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Nobel Laureate Delivers 2007 Tripathy Lecture

Robert Grubbs Discusses Metathesis Method of Synthesis

California Institute of Technology’s Robert Grubbs, middle, delivered the 2007 Konarka Sukant K. Tripathy Endowed Memorial Lecture in October. With him are, from left, Assoc. Chancellor Jacqueline Moloney, Prof. Daniel Sandman, Dean Robert Tamarin, and Prof. Jayant Kumar.

10/31/2007
By For more information, contact media@uml.edu or 978-934-3224

The late Sukant K. Tripathy was an internationally recognized leader in research in the area of thin polymer films in electronics and optics, publishing more than 200 refereed papers and holding two dozen patents. A UMass Lowell professor of chemistry, he founded and served as director of the Center for Advanced Materials and was formerly the University’s provost and vice chancellor for academic affairs.

Tripathy passed away in December 2000 in a swimming accident in Hawaii, while attending a conference. Each year, around the time of his death, a leading scientist in the field of materials science comes to UML to present a lecture in his memory.

The speaker at this year’s Konarka Sukant K. Tripathy Endowed Memorial Lecture was Robert Grubbs, a professor of chemistry at the California Institute of Technology, who spoke on “Synthesis of Molecules and Materials Using Olefin Metathesis,” His seminal research on the development of a stable catalyst for metathesis reactions used in organic synthesis won him a share of the 2005 Nobel Prize in Chemistry.

“Olefin metathesis provides a new method for the synthesis of new compounds that are being used for new pharmaceuticals and plastics,” says Grubbs. Thanks to his work and those of other researchers, the process is now more efficient, simpler to use and more environmentally friendly.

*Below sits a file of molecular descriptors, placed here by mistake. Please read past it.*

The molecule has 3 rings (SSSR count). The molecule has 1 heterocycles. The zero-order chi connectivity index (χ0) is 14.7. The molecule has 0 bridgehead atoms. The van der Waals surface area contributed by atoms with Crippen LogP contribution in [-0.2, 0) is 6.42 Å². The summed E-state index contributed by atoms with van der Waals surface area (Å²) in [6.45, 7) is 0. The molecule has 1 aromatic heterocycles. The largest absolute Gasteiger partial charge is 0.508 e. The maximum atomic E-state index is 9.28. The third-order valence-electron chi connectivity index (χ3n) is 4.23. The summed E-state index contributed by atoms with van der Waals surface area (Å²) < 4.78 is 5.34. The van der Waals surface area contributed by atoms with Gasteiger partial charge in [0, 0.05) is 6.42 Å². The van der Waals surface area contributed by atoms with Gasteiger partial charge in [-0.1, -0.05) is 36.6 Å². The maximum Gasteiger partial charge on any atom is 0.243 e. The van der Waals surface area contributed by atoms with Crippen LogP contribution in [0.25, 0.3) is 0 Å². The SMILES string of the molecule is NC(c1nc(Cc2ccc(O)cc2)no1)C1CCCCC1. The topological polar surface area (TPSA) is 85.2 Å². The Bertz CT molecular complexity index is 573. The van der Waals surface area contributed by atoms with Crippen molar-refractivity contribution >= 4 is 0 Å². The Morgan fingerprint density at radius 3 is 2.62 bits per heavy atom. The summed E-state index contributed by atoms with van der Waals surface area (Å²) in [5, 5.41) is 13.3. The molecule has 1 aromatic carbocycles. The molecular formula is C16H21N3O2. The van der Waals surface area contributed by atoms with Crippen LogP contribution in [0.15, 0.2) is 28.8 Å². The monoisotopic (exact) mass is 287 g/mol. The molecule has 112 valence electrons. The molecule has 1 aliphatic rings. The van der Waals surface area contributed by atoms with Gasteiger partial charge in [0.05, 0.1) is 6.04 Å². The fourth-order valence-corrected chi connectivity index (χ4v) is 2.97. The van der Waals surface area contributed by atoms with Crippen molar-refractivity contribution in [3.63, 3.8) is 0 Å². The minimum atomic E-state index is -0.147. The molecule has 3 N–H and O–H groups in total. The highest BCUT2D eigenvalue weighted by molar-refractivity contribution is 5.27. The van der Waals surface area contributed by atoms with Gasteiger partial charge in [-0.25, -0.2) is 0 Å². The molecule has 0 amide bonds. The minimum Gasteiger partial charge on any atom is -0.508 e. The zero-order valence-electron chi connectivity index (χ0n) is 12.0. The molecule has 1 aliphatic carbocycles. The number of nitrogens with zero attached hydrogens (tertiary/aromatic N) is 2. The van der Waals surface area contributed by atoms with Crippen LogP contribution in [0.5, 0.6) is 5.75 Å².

Grubbs joins a growing list of Nobel laureates and leading figures in materials science research who have delivered the memorial lecture. This includes Profs. Alan MacDiarmid and Alan Heeger, who were co-winners of the 2000 Nobel Prize in Chemistry for their discovery and development of electrically conductive polymers, and Robert Langer, George Whitesides and Edwin Thomas.

Earlier, the lectureship was co-sponsored by the Tripathy family and the Center for Advanced Materials. This year, Konarka Technologies donated an additional $25,000 to the endowment fund, which was matched by the UMass system. Konarka is a world leader in developing technology and applications for low-cost, flexible photovoltaic polymers.

“It’s a wonderful series remembering a major contributor to materials science,” says Grubbs. “It’s good that his colleagues and family can attend and remain part of the process. [Tripathy] was a major visionary for the University and the field of materials science.”

Other activities honoring the professor’s memory include the Tripathy Summer Graduate Fellowship, which is awarded to doctoral students for outstanding research in the fields of materials and polymer sciences, and the Tripathy Symposium, which showcases the latest advances in the field each year.

This year’s symposium was held Nov. 30 at Wannalancit Mills. For more information, visit www.uml.edu/centers/CAM/Memorial/Symposium.html.